How to Save Money on Car Loans

The loan you are going to spend for a next car can save your money if you’ll be competent in shopping and avoid possible pitfalls. Here are some tips that will help you:

Use Your Ownership Capital

Home equity line of credit (HELOC) and a home equity loan can significantly lower the interest payments for a car loan. Both these loans are secured by the borrower’s property so they require lower interest rates than unsecured car loans. The interests on such credits are often not liable for taxes if they are detailed in your federal tax income. Discuss this particular position with a tax consultant.

HELOC usually has lower interest rates than a home equity loan, but as its rates are changing your loan can suffer from payment raise caused by rates increasing. That’s why HELOC is more widespread for car credits for less than 36 months – for longer terms home equity loans with fixed interest rate are used as they have a guarantee of stable payments during their term.

Before you consider getting these types of car credit you should consider the risks, associated with this sort of financing. As you are using your house as collateral, it’s extremely important to make all required payment accurately without delays otherwise you can simply lose your house.


Organize an Independent Financing

If you can get an independent lender that will supply you with money for buying a car, you can also save money. Financing provided by auto-dealers often costs more than auto loans provided by bank. Auto-dealers can even obtain more profit from lending money for a car than from selling this car.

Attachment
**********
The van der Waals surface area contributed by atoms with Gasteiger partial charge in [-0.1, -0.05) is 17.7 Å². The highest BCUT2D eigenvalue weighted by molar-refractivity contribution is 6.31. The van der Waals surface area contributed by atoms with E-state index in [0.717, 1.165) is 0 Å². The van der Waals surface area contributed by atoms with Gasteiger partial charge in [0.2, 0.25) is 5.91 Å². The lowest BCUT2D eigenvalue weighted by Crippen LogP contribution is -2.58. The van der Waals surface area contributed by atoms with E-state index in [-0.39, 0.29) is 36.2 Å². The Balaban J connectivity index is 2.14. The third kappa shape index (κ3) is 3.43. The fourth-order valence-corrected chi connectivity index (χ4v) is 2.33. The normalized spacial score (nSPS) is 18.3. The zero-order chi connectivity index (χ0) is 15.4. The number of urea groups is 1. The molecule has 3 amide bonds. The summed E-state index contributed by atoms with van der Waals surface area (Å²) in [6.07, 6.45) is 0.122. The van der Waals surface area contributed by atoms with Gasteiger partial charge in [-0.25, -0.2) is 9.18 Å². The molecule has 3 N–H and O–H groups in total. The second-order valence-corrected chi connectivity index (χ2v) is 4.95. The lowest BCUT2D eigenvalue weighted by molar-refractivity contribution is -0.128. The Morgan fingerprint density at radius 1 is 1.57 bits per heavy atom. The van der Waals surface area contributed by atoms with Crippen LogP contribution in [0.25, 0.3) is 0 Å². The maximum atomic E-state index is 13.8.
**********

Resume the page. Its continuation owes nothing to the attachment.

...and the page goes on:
The majority of auto-dealers will try to find out the amount of payments you can pay per month. This information can help them raise interest rates to the sum you’ve indicated. They can then resell your credit to a bank and get a commission as a difference between your regular payments and rates of the bank. Of course, this situation can be too expensive for you. For instance, auto credit with $20,000 provided for 48 months can bring an auto-dealer nearly $900 as the difference between 7 and 9 percent interest rates.

No Interest Credits – Keep Your Eyes on the Ball!

Although car loans with zero interest may seem advantageous to you, these advantages can turn to extra payments if you have to return a significant amount. For example, you purchase an auto for $16,000 and get a car loan with zero interest rate for 36 months and $2,000 in rebate. In this case your monthly payment is $444.44. If you take a credit in a bank with 5 percent interest rate, your monthly payment is nearly $419.59. This option saves $24.85 of your payments per month, and $894.6 over three years.

Verify Your Credit Account

Before turning to auto loans don’t forget to check your credit history and score to correct any inaccuracies that may damage your credit score. In case you’ve been planning to buy a car for some period, you can try to make your credit rating better – you can delete some unpaid bills of credit cards as they may spoil the general picture. Lenders usually quote interest rates according to your credit rating. So, repaying some debts and improving your score can help you get more attractive rates.

Think about Leasing

Leasing was very popular in the 1990s – it gave people opportunity to start using an auto and to buy it step-by-step – they paid less per month than for buying it at once. As you don’t pay the whole price of auto, your regular payments for leasing are less than regular payments for credit. New models of some autos can be leased for $200 per month. One of significant disadvantages is that your car usually doesn’t have any value in the end of the leasing period. Consult with leasing experts before making a decision. Make sure you have learned all conditions of leasing agreement to avoid extra payments. You should also try to make the largest advance payment for lower interest rate.